Neurosurgery Residency Program
The residency training program in neurosurgery is under the direction of the Division of Neurosurgery of McGill University. It is an integrated program. Adult elective neurosurgery is done exclusively at the Montreal Neurological Hospital. Paediatric neurosurgery including paediatric neurotrauma is done at the Montreal Children's Hospital. Neuro-Trauma is done at the Montreal General Hospital. All sites belong to the McGill University Health Centre (MUHC).
Although the integrated program is of six years' duration, the length of the program varies depending on the resident's career goals, the qualifying specialty body for which he or she is making preparation and the individual background of experience at McGill in medical and surgical disciplines. Residents will need one year of Surgical Foundations (available at McGill) followed by a minimum of five years of Neurosurgical Training. The first year of neurosurgical training is considered part of the Surgical Foundations Program. Residents should pass the Surgical Foundation examination during their second year of Surgical Foundations. They are expected to attend mandatory SF preparatory sessions to that effect.
For the Neurosurgical Training, forty-two blocks are expected of individual residents. Individual rotations are of three to four blocks' duration. Residents will be expected to rotate through the four adult neurosurgery services at the Montreal Neurological Hospital, the trauma rotation at the MGH site and the paediatric rotation at the MCH site in junior resident capacity. When they return to these rotations they automatically assume a senior resident role on individual services. The second set of rotations are usually of four blocks' duration.
Additionally residents are expected to do a year of rotations in neurology, neuroradiology, neuropathology and critical care neurosurgery.
Participation in research programs for qualified and interested residents is encouraged during the course of training. Selected candidates may register for graduate degrees with the approval of the head of the laboratory, the research director and the program director. They can also register to the clinical investigator program of the Royal College of Physicians and Surgeons of Canada. Their first year of research is part of the residency training and can be extended to two further years to obtain a degree.
The academic program includes weekly Academic Half Day Activities (Grand Rounds, Pathology Rounds, Radiology Rounds, Journal Club, Case presentations and lecture series) scheduled. There is a weekly seizure conference, tumour board and vascular rounds to discuss difficult cases. At the MCH there are tumour board, radiology rounds, surgical grand rounds and trauma rounds. Twice yearly, senior residents are given mock oral and written examinations of the Royal College Format and a national in-training practice exam yearly.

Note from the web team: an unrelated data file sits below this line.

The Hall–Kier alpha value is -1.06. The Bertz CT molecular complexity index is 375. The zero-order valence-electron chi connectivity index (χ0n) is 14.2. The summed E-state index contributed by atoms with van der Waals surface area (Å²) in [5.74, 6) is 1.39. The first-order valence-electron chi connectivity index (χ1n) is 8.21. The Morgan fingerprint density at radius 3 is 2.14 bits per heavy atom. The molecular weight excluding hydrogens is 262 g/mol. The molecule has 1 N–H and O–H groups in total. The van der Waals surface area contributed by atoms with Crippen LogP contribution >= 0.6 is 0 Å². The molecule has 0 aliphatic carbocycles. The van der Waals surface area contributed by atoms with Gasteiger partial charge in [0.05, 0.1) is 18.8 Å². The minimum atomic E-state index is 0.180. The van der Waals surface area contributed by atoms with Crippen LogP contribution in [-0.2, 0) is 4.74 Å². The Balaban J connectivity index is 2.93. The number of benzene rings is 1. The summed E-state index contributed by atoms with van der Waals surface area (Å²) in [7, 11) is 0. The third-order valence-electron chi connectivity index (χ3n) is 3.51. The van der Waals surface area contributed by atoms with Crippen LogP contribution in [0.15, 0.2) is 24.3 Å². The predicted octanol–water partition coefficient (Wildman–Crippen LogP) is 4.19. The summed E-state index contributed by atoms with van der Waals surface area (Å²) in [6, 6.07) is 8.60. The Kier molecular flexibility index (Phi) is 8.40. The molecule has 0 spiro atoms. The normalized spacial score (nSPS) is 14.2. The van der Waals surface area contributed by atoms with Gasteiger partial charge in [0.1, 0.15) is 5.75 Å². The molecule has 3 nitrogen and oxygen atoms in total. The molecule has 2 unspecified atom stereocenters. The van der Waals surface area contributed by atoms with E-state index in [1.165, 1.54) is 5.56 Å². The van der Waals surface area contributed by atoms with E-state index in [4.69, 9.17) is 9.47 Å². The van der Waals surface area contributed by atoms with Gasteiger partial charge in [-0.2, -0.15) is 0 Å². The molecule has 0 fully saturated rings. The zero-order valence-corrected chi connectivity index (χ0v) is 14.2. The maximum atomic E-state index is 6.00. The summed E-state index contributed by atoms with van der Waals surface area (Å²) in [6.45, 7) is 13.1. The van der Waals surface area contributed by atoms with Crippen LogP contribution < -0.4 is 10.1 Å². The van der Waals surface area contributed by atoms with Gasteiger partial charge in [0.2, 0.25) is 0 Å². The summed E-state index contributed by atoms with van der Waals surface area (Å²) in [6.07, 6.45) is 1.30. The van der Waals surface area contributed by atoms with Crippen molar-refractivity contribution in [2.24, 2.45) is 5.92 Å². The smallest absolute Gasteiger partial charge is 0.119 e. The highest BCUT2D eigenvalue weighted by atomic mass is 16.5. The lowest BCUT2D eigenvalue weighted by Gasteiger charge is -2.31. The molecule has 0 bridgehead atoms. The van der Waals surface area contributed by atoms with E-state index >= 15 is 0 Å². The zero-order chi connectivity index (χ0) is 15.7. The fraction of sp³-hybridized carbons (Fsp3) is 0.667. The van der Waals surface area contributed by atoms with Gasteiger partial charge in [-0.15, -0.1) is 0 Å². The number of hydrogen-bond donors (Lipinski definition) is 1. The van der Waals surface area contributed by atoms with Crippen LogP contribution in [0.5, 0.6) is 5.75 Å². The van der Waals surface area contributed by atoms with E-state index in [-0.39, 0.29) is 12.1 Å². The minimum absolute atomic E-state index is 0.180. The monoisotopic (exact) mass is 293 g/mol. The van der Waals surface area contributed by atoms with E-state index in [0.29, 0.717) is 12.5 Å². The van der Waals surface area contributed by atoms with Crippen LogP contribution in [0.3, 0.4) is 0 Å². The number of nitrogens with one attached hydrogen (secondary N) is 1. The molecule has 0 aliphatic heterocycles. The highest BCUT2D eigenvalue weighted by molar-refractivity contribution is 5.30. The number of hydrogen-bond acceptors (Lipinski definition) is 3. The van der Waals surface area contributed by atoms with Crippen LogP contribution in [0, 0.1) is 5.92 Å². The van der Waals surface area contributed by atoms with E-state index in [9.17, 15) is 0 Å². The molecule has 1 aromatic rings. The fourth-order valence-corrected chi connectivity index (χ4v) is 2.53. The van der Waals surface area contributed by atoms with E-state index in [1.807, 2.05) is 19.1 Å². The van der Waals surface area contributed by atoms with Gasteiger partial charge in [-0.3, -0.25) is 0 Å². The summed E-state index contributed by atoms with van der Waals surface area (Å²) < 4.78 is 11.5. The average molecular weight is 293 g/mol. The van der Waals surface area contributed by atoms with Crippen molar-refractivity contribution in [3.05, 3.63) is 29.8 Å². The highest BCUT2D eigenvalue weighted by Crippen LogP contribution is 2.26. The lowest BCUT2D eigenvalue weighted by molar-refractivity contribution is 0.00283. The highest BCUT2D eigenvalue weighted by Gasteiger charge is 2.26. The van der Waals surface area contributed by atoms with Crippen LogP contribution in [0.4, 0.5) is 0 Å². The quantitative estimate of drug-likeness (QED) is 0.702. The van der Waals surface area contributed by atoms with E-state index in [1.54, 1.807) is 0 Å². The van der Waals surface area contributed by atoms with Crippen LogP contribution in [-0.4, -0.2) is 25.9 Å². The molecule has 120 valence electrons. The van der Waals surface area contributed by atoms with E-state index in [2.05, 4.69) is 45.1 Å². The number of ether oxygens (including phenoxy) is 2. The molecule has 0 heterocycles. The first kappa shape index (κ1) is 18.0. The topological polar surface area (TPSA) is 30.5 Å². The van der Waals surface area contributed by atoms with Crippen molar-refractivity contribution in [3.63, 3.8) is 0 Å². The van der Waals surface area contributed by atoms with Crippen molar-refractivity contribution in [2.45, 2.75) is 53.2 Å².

Canadian PGY-1 applicants are accepted via CaRMS.
Inquiries and applications should be directed to:
Dr. Jeffrey Atkinson, Program Director
Ms Sherisse Seale, Program Coordinator
Tel.: (514) 398-1935 Fax: (514) 398-2811
Email: residency.neurosurgery [at] mcgill.ca
The residency program is under the direction of the Division of Neurosurgery of McGill University. It is an integrated program with the main location being the Montreal Neurological Hospital (MNH). Residents rotate through the neurosurgical services at the Montreal General Hospital (MGH), Jewish General Hospital (JGH) and Montreal Children’s Hospital (MCH) for sessions of usually three to six months.
Participation in research programs for qualified and interested residents is encouraged during their training. This usually commences at the beginning of the R4 year. Interested candidates may register for graduate degrees with the approval of the head of the laboratory and the program director.
The academic program includes protected academic half-days, which include weekly Grand Rounds and a didactic lecture series, a neuropathology and a neuroradiology session monthly, and journal club, as well as chapter reviews. Internal In-training written examinations occur three times a year and formal Royal College mock oral exams twice a year. It is important that all residents pass these Internal In-training exams. (See below for more details about in-training exams and passing grades). Residents are mandate to participate in the microsurgical laboratory for practice of microsurgical technique, dissection and anastomosis.
In-Training written examinations and formal Royal College format mock oral exams both occur twice yearly. It is mandatory that all senior residents pass these exams. National in-training practice written examination developed by Dr Findlay is also offered to all our residents yearly. All of these exams provide individual guidance to ensure progressive learning in all aspects of neurosurgery for best patient care and eventually passing the Royal College exam.
This year is the first year of the core training in surgery and includes General Surgery (2 blocks), Vascular Surgery (2 blocks), Emergency (1 block), Surgical Intensive Care Unit (3 blocks), Neurosurgery (5 blocks). See Approach to First Year and the SF (below).